Olympic Delivery Authority
Risk assessment, EIA, Evaluation, ~ Excavation, Built Heritage Recording
- Thorough evaluation and successful negotiation with English Heritage to ensure a targeted approach to the mitigation strategy
- Over 30 sites excavated
- Several large excavations within a very tight programme
- Creative approach to deal with the nature and expanse of the site
- Collaboration with another archaeological unit
MOLA’s involvement in one of the largest development projects London has ever seen, the Olympic Park, began in 2004. From site feasibility and the Environmental Statement to project design and excavation, our expertise was called upon to achieve planning consent and fulfil planning requirements. We worked with the London Development Agency and the Olympic Delivery Authority to reduce the impact of development on the archaeology and used creative strategies to take archaeology off the critical path.
Due to the expansive area to be covered, MOLA undertook trial excavation on over 30 individual sites and geoarchaeological deposit modelling, analysing the logs from over 1,000 boreholes across the site to model past and prehistoric landscapes. This GIS modelling allowed MOLA to negotiate with Historic England (then English Heritage) a targeted mitigation strategy including several large scale excavations, which took place successfully within a very tight ground remediation and construction programme. The excavations were carried out collaboratively between MOLA and archaeological unit Pre-Construct Archaeology.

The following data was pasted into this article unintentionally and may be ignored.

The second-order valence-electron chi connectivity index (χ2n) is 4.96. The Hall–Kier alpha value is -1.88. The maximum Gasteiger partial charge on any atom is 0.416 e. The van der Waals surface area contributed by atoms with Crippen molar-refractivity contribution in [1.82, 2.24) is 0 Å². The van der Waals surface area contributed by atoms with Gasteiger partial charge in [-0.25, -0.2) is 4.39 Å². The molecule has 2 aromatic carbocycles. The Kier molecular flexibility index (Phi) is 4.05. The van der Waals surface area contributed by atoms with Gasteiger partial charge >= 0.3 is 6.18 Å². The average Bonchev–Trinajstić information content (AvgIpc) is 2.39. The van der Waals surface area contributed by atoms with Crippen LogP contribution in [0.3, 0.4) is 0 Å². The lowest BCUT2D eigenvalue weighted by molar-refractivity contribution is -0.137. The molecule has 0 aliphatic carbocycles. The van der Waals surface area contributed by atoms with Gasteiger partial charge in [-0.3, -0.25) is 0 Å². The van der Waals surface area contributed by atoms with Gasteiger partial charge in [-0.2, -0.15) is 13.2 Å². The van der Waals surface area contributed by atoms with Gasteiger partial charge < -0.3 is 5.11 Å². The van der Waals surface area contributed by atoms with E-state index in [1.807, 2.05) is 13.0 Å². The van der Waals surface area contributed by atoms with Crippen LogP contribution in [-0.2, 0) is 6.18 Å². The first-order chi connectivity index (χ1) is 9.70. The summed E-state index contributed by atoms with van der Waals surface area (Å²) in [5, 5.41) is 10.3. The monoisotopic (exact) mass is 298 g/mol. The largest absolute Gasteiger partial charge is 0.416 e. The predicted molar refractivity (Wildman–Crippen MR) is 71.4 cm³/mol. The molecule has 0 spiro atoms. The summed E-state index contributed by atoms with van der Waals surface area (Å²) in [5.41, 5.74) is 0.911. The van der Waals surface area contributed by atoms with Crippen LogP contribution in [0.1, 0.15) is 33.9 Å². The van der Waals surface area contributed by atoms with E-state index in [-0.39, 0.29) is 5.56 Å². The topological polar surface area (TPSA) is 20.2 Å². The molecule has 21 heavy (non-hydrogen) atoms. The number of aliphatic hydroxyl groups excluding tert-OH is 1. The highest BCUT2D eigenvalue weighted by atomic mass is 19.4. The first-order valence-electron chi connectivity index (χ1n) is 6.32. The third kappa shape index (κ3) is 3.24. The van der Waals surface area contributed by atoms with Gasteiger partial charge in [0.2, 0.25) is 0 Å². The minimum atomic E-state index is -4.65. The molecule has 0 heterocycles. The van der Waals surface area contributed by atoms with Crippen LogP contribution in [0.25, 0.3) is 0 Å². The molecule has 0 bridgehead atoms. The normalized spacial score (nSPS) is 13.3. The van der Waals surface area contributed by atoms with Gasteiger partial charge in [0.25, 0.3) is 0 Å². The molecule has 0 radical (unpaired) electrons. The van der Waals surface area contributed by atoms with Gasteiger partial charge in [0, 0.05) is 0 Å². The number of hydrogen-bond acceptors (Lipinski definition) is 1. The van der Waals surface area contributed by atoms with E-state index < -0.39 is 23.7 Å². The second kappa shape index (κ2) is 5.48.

MOLA also undertook 8 larger ‘open-area’ excavations, as a result of successful negotiation with Historic England, the main contractor and relevant stakeholders. These sites were that were of high archaeological interest but off the critical path, served as an ‘offset’, allowing for several sites of lesser significance to proceed more quickly and efficiently without disruption to the construction programme. As well as below ground excavation, over 50 historic structures, ranging from bridges and factories to WW2 defences, were recorded prior to demolition.
The logistics of accessing the archaeology was a highly complex project and MOLA ensured exemplary health and safety standards and procedures, whilst working in deep trenches and cofferdams and with possible ground contamination.
Our activities and findings were incorporated into the Olympic Delivery Authority’s programme of community engagement up to 2012.